Hospital leaders are constantly inundated with requests for the latest technologies, and often forced to balance the wants of clinicians with the organization's financial strategy. One technology that is quickly gaining popularity among clinicians is the smartphone. According to data compiled by New York-based Manhattan Research, 64 percent of U.S. physicians use the devices, compared with just 30 percent in 2001. Diffusion Group, a research firm based in Rockville, Md., predicts that 70 percent of physicians will own a smartphone by 2011.
And while devices such as the iPhone, BlackBerry and Treo offer a convenient means of communication for mobile professionals, today's smartphones have evolved far beyond the phone component. Clinicians are using them to look up drug references or lab value charts, and access medical calculators, decision-support tools and electronic records. Some are even leveraging them for e-prescribing and charge capture.
“Smartphone use, in general among providers, is quite high for things like accessing medical information and prescribing databases,” says Judy Hanover, research manager at Framingham, Mass.-based Health Industry Insights, an IDC Company. “Particularly on the ambulatory side, we're hearing a lot about accessing EHR data from the smartphone, whether it's through the browser on the smartphone or through a specific application.”
The devices are gaining traction in the acute setting as well, a factor that Scott Levy, M.D., vice president and CMO at Doylestown Hospital (Pa.), attributes to ease of use. “Probably the greatest thing is the simplicity. You can literally pick it up without spending two weeks learning how to use it,” he says. “There's a whole robust set of applications, so wherever the physician is, inside or outside of the hospital, they can download or read any dictated report, vital signs, mediations, labs - it's all available on the iPhone.”
When it became known that a large percentage of Doylestown physicians were Apple iPhone 3G users - Levy estimates the number at 80 percent - executive leaders at the 207-bed community hospital decided to connect the iPhone to the hospital information system. Westwood, Mass.-based Meditech's Client Server 6.0 has an application that allows physicians to access the patient record from the device, according to Levy.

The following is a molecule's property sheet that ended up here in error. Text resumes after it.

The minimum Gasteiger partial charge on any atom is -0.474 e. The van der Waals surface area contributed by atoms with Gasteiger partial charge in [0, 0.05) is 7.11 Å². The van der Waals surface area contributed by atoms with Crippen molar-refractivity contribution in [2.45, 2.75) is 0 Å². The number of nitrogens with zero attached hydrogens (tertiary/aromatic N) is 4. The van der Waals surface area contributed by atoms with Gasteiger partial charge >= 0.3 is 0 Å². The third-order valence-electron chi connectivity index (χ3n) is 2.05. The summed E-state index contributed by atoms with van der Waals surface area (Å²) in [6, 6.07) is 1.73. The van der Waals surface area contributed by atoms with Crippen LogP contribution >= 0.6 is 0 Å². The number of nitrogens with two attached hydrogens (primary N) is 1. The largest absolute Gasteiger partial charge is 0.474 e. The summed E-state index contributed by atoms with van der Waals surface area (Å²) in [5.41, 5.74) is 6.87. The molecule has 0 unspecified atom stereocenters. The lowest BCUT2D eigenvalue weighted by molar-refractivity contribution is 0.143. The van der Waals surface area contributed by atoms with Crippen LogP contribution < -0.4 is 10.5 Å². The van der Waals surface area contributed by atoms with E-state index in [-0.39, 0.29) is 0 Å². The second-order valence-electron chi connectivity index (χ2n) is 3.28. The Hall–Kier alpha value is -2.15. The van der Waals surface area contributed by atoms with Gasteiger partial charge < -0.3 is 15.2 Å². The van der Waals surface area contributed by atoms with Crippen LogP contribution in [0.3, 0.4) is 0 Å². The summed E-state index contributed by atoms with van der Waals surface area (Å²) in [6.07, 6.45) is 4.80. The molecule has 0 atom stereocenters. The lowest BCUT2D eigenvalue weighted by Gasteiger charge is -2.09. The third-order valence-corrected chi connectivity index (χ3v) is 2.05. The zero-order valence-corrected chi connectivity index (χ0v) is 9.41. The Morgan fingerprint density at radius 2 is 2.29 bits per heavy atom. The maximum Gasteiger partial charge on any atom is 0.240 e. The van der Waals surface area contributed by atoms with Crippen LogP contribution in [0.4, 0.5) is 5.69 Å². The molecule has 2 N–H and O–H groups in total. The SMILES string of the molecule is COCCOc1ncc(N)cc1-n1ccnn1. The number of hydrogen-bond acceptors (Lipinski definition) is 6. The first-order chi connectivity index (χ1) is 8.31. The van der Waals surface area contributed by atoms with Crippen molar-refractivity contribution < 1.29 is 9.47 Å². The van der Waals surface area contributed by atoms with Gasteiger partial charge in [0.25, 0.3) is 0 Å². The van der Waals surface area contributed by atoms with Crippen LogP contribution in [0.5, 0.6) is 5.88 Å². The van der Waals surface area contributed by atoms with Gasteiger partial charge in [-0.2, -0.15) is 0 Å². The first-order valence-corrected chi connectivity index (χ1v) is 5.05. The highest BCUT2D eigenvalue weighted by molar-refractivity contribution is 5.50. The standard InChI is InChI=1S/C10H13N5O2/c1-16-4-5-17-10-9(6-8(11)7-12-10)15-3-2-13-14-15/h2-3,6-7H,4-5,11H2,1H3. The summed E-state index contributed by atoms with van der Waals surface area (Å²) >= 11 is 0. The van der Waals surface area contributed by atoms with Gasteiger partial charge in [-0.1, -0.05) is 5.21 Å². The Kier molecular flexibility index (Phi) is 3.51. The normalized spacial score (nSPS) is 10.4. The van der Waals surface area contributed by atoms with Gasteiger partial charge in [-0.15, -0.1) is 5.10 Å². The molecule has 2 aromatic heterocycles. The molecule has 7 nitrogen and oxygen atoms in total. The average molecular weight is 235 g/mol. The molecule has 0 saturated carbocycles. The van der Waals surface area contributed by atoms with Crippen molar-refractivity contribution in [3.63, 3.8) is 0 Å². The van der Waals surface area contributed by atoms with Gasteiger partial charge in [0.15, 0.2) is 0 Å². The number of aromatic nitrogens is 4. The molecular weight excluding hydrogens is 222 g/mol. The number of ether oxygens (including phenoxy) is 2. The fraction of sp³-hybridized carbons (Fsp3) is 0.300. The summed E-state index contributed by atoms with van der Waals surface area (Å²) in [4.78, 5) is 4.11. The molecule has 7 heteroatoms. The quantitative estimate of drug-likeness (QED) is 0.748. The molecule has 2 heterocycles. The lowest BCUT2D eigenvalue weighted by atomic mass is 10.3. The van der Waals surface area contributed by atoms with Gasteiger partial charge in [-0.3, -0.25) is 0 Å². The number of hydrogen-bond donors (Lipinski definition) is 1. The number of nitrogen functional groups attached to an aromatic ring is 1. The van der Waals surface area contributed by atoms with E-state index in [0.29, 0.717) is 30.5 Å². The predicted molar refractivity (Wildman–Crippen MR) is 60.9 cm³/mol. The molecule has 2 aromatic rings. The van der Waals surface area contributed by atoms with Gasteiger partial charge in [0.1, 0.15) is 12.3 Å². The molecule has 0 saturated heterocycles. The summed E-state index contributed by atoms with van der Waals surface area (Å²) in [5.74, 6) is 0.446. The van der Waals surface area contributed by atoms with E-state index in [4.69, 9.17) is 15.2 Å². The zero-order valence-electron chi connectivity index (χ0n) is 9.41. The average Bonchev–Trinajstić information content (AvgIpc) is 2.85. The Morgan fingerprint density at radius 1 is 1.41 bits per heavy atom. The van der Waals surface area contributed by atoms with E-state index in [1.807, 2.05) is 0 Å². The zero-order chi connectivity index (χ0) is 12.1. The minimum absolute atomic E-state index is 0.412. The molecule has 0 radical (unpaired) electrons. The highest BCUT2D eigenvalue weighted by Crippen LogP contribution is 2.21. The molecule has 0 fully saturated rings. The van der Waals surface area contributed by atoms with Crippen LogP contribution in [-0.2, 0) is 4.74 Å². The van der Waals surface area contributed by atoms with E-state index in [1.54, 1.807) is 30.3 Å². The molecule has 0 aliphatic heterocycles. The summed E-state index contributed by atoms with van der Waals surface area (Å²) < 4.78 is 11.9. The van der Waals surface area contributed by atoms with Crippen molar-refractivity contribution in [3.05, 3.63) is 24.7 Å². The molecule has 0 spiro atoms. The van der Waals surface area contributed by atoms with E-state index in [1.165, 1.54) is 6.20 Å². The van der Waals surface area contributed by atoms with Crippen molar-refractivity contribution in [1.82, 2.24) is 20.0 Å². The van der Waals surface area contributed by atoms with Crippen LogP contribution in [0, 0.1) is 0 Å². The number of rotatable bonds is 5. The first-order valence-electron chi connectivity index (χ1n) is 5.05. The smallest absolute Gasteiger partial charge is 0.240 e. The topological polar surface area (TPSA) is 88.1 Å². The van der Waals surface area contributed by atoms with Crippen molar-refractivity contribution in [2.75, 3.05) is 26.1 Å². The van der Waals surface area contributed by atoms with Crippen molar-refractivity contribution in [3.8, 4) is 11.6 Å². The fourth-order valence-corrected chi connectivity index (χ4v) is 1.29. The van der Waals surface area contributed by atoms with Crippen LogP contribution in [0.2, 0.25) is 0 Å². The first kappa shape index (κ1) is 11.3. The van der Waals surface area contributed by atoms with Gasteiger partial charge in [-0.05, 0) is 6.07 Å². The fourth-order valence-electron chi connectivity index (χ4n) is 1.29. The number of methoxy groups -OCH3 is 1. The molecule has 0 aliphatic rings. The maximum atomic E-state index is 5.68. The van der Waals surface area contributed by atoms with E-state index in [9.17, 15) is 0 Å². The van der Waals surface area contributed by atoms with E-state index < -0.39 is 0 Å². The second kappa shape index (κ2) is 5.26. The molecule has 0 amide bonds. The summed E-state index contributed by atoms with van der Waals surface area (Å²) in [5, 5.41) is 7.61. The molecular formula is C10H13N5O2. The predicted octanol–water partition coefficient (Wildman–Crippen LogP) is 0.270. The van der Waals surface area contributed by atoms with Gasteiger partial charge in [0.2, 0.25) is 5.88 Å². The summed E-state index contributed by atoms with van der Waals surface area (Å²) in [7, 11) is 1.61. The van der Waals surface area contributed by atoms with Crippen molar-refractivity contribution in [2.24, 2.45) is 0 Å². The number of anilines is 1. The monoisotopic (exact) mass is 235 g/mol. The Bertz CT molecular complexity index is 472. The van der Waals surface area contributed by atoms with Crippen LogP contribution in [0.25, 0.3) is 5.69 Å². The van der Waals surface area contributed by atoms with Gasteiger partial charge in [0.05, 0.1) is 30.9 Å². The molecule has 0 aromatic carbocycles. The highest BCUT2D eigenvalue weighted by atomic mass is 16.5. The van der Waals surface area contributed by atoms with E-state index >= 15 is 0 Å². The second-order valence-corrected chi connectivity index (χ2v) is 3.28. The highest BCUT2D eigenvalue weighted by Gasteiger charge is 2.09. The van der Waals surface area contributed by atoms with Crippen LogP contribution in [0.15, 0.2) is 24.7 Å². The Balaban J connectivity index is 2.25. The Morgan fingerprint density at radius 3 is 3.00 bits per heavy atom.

Physicians provide the phone, and Doylestown supplies the data plan and the wireless connectivity. According to Levy, the devices are WiFi-enabled, so as long as users can access a Safari browser on the iPhone, they can retrieve patient data from any location. When they are inside the walls of the hospital, “There's always a five-bar signal,” Levy says. “The physicians are comfortable that wherever they are in the building, they have a signal to get communications. So that was a very important piece of it.”
In fact, many consider the infrastructure piece to be the most critical component in rolling out mobile devices.
At Virginia Commonwealth University Health System (Richmond, Va.), the IT team embarked on a three-year project to provide 1 million square feet of wireless throughout the 779-bed organization, in order to support the various devices that would be used to access EMRs, including smartphones. The “aggressive deployment,” as Rich Pollack refers to it, started in 2006 when he stepped in as vice president and CIO. “It was pretty obvious that in order to effect completion of the EMR with capability and functionality in the patient space, we would need to provide at least the facility for wireless use. It went hand-in-hand,” says Pollack.
The roll-out included retrofitting wireless systems in its older facilities, as well as installing a distributed antenna system from Richardson, Texas-based InnerWireless in VCU's new 250-bed, 15-story critical care tower. With the infrastructure in place, VCUHS selected a solution from PatientKeeper (Newton, Mass.) that provides both charge capture capability and clinical results review from the Kansas City, Mo.-based Cerner EMR. It is scheduled to go live later this month on the BlackBerry devices used by clinicians at VCU.
The PatientKeeper application, says Pollack, extracts data out of the Cerner system and presents it in a format suitable for the small screen of the BlackBerry. “It takes the labs and puts them in a fishbone diagram,” he says. “Clinicians will tell you, ‘I don't need the whole interactive flow sheet, or pages and pages of narrative discharge summary. I just need a patient list and current lab results and summary results of the radiology report. They're not expecting the full experience of Cerner Millennium that they would get on a 19-inch display.”